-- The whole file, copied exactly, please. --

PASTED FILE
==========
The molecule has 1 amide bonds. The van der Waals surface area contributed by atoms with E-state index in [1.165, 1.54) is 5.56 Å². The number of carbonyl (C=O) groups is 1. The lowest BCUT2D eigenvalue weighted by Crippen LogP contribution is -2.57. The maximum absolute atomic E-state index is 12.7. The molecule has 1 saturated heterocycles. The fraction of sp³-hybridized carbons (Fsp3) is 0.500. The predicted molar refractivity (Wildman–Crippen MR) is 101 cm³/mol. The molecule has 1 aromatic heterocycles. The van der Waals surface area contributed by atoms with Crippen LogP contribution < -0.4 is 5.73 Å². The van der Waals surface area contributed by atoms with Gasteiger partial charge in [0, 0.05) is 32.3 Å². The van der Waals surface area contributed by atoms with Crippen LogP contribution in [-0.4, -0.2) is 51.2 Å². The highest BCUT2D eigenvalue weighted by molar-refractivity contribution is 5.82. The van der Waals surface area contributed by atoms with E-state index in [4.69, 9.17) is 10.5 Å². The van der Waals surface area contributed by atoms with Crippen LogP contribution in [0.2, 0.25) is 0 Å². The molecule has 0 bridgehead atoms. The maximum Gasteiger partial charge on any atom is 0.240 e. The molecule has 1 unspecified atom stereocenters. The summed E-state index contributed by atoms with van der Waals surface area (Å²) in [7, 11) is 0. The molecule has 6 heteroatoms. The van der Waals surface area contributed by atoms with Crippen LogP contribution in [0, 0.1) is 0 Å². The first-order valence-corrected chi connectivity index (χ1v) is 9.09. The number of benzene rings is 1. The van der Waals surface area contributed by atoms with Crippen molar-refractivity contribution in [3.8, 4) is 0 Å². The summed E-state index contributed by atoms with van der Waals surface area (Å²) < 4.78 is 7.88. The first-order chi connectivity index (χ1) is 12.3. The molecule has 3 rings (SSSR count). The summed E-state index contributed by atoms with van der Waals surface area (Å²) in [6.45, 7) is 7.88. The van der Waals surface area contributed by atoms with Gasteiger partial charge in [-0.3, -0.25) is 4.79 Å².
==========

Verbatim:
The molecule has 1 amide bonds. The van der Waals surface area contributed by atoms with E-state index in [1.165, 1.54) is 5.56 Å². The number of carbonyl (C=O) groups is 1. The lowest BCUT2D eigenvalue weighted by Crippen LogP contribution is -2.57. The maximum absolute atomic E-state index is 12.7. The molecule has 1 saturated heterocycles. The fraction of sp³-hybridized carbons (Fsp3) is 0.500. The predicted molar refractivity (Wildman–Crippen MR) is 101 cm³/mol. The molecule has 1 aromatic heterocycles. The van der Waals surface area contributed by atoms with Crippen LogP contribution < -0.4 is 5.73 Å². The van der Waals surface area contributed by atoms with Gasteiger partial charge in [0, 0.05) is 32.3 Å². The van der Waals surface area contributed by atoms with Crippen LogP contribution in [-0.4, -0.2) is 51.2 Å². The highest BCUT2D eigenvalue weighted by molar-refractivity contribution is 5.82. The van der Waals surface area contributed by atoms with E-state index in [4.69, 9.17) is 10.5 Å². The van der Waals surface area contributed by atoms with Crippen LogP contribution in [0.2, 0.25) is 0 Å². The molecule has 0 bridgehead atoms. The maximum Gasteiger partial charge on any atom is 0.240 e. The molecule has 1 unspecified atom stereocenters. The summed E-state index contributed by atoms with van der Waals surface area (Å²) in [7, 11) is 0. The molecule has 6 heteroatoms. The van der Waals surface area contributed by atoms with Crippen LogP contribution in [0, 0.1) is 0 Å². The first-order valence-corrected chi connectivity index (χ1v) is 9.09. The number of benzene rings is 1. The van der Waals surface area contributed by atoms with Crippen molar-refractivity contribution in [3.8, 4) is 0 Å². The summed E-state index contributed by atoms with van der Waals surface area (Å²) < 4.78 is 7.88. The first-order chi connectivity index (χ1) is 12.3. The molecule has 3 rings (SSSR count). The summed E-state index contributed by atoms with van der Waals surface area (Å²) in [6.45, 7) is 7.88. The van der Waals surface area contributed by atoms with Gasteiger partial charge in [-0.3, -0.25) is 4.79 Å².